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Xanthelasma

 

 

 

 

 

 

 

 

 

 

 

 

 

 

 

What is Xanthelasma?

Xanthelasma is a skin condition that results in tiny deposits of fat in the skin. The xanthelasma plques are usually creamy-white or yellowish, and found on the upper or lower eyelids.

 

What causes Xanthelasma?

Whilst the exact cause of xanthelasma is generally unknown, about one half of cases are associated with high levels of blood fat (hyperlipidemia). Xanthelasma is more common in women, and most common at ages 40-50.

 

What tests will I need if I have Xanthelasma?

Usually, no x-rays or scans are needed. Since Xanthelasma can be caused by lipid disorders, though, you may well have blood tests to check your LDL and HDL cholesterol levels.

 

Is Xanthelasma dangerous? Can it spread?

No, xanthelasma is not dangerous. The plaques are benign and do not spread to other organs. They can be cosmetically problematic though, and very rarely can grow to a size that causes heaviness on the eyelids and so can impair vision.

 

What is the treatment for Xanthelasma?

Xanthelasma are not dangerous, so treatment is usually not an absolute requirement. They can be cosmetically problematic though, and treatment includes:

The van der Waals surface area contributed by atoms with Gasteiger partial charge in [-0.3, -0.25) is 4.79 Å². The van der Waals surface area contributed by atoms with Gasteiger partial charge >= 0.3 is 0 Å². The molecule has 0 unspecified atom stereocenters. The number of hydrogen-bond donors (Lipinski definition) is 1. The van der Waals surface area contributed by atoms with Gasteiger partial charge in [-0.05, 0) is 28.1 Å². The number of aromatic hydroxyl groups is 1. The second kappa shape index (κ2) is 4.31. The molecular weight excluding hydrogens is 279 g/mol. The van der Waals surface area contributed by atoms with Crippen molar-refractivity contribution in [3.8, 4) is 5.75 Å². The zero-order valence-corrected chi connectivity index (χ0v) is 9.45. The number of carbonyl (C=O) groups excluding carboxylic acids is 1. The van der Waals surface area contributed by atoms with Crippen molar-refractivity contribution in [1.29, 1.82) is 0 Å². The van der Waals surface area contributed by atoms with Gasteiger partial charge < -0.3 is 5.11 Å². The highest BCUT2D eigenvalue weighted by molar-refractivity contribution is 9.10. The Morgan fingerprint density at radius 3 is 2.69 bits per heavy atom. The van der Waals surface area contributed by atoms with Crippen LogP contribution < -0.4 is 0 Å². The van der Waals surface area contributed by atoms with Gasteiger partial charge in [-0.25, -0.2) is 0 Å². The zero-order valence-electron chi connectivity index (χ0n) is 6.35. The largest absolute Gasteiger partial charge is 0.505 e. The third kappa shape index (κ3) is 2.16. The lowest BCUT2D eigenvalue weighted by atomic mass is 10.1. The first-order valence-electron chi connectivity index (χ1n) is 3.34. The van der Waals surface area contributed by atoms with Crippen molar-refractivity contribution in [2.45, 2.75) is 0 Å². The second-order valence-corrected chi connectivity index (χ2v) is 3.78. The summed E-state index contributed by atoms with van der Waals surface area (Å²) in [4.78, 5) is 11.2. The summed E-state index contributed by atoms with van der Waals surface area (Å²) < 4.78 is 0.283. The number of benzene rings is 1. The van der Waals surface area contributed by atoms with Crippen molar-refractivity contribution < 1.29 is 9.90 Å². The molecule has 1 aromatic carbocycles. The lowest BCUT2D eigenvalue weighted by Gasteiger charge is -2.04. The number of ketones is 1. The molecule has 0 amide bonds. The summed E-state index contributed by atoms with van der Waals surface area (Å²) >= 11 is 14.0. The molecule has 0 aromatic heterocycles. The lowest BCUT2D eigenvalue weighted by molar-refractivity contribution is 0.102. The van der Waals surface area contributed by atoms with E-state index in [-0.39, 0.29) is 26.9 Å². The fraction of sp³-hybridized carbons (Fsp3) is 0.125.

• Surgery - for smaller clumps of xanthelasma, surgery can be highly successful. The operation tends to be under local anesthetic (ie with you awake), and takes only a short amount of time. Scars can often be placed to lie in line with eyelid creases. Sometimes, however, scarring can be quite noticeable, and bruising and swelling can last for a few days.

  • Laser treatment - xanthelasma can be effectively treated with the carbon dioxide laser. This does not require any stitches, but can lead to hypopigmentation (paleness) of the treated skin

  • Chemical treatment - various medical acids have been used to treat xanthelasma, often with excellent results. Hypopigmentation can again be a risk of treatment

 

Any of these procedures involving xanthelasma treatment can also result in unfavourable scarring, wound infection, or bleeding. In addition, in up to 40% of cases xanthelasma can return after treatment and further future treatment may be required.

This list of risks is not exhaustive, and you should discuss possible complications with your specialist. Whilst these risks will seem very worrysome, and indeed can be serious, it should also be borne in mind that many people have no postoperative problems whatsoever.

 

 

Other SurgeryWise articles

You may also be interested to read our articles on lasers, actinic keratosis or how to choose a surgeon

 

 

The information provided is as a guide only and you should discuss matters fully with your specialist before deciding on the right procedure for you. If you have any concerns about a skin growth, seek medical advice immediately. Please also read our disclaimer

 

 

 
 
 
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